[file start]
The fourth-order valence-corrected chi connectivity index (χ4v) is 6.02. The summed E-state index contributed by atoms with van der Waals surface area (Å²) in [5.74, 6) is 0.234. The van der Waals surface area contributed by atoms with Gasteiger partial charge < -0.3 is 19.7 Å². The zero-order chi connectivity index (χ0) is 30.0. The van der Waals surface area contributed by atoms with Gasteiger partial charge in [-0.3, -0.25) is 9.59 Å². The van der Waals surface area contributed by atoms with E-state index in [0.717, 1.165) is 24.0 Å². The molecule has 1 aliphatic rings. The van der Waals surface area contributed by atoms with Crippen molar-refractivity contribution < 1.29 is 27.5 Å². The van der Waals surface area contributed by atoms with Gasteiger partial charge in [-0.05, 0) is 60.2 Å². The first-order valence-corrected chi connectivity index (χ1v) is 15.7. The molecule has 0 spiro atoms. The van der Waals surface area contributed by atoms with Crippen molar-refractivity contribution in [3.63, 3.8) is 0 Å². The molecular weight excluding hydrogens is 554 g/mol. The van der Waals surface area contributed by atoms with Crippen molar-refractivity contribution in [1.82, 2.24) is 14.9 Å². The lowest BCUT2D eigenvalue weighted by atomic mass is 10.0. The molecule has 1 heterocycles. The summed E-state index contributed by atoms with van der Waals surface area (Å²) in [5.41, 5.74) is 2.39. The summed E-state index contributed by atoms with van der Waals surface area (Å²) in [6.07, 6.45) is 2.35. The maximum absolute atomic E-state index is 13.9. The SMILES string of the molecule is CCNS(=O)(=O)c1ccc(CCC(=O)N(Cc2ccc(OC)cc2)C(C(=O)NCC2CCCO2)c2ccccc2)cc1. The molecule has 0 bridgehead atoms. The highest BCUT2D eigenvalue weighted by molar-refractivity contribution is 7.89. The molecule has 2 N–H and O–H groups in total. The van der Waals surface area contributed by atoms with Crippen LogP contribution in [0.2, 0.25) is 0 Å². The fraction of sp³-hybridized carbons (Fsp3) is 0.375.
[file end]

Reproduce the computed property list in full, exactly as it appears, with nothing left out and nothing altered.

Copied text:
The fourth-order valence-corrected chi connectivity index (χ4v) is 6.02. The summed E-state index contributed by atoms with van der Waals surface area (Å²) in [5.74, 6) is 0.234. The van der Waals surface area contributed by atoms with Gasteiger partial charge < -0.3 is 19.7 Å². The zero-order chi connectivity index (χ0) is 30.0. The van der Waals surface area contributed by atoms with Gasteiger partial charge in [-0.3, -0.25) is 9.59 Å². The van der Waals surface area contributed by atoms with E-state index in [0.717, 1.165) is 24.0 Å². The molecule has 1 aliphatic rings. The van der Waals surface area contributed by atoms with Crippen molar-refractivity contribution < 1.29 is 27.5 Å². The van der Waals surface area contributed by atoms with Gasteiger partial charge in [-0.05, 0) is 60.2 Å². The first-order valence-corrected chi connectivity index (χ1v) is 15.7. The molecule has 0 spiro atoms. The van der Waals surface area contributed by atoms with Crippen molar-refractivity contribution in [3.63, 3.8) is 0 Å². The molecular weight excluding hydrogens is 554 g/mol. The van der Waals surface area contributed by atoms with Crippen molar-refractivity contribution in [1.82, 2.24) is 14.9 Å². The lowest BCUT2D eigenvalue weighted by atomic mass is 10.0. The molecule has 1 heterocycles. The summed E-state index contributed by atoms with van der Waals surface area (Å²) in [5.41, 5.74) is 2.39. The summed E-state index contributed by atoms with van der Waals surface area (Å²) in [6.07, 6.45) is 2.35. The maximum absolute atomic E-state index is 13.9. The SMILES string of the molecule is CCNS(=O)(=O)c1ccc(CCC(=O)N(Cc2ccc(OC)cc2)C(C(=O)NCC2CCCO2)c2ccccc2)cc1. The molecule has 0 bridgehead atoms. The highest BCUT2D eigenvalue weighted by molar-refractivity contribution is 7.89. The molecule has 2 N–H and O–H groups in total. The van der Waals surface area contributed by atoms with Crippen LogP contribution in [0.2, 0.25) is 0 Å². The fraction of sp³-hybridized carbons (Fsp3) is 0.375.